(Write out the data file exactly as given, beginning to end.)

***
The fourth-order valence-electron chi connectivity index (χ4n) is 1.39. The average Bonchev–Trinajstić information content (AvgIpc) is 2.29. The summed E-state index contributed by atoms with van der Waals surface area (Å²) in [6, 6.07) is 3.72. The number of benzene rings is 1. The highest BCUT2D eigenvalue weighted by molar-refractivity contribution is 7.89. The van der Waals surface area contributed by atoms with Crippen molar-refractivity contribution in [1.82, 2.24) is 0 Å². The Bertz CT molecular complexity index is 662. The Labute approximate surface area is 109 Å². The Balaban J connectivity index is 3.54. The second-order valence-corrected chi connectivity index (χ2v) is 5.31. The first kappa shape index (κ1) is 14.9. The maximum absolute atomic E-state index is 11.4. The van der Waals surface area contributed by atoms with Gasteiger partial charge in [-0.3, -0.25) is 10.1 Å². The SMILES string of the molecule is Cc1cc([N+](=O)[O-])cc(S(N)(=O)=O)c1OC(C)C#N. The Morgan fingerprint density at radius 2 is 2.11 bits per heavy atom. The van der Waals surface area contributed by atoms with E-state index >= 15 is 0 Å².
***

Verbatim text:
The fourth-order valence-electron chi connectivity index (χ4n) is 1.39. The average Bonchev–Trinajstić information content (AvgIpc) is 2.29. The summed E-state index contributed by atoms with van der Waals surface area (Å²) in [6, 6.07) is 3.72. The number of benzene rings is 1. The highest BCUT2D eigenvalue weighted by molar-refractivity contribution is 7.89. The van der Waals surface area contributed by atoms with Crippen molar-refractivity contribution in [1.82, 2.24) is 0 Å². The Bertz CT molecular complexity index is 662. The Labute approximate surface area is 109 Å². The Balaban J connectivity index is 3.54. The second-order valence-corrected chi connectivity index (χ2v) is 5.31. The first kappa shape index (κ1) is 14.9. The maximum absolute atomic E-state index is 11.4. The van der Waals surface area contributed by atoms with Gasteiger partial charge in [-0.3, -0.25) is 10.1 Å². The SMILES string of the molecule is Cc1cc([N+](=O)[O-])cc(S(N)(=O)=O)c1OC(C)C#N. The Morgan fingerprint density at radius 2 is 2.11 bits per heavy atom. The van der Waals surface area contributed by atoms with E-state index >= 15 is 0 Å².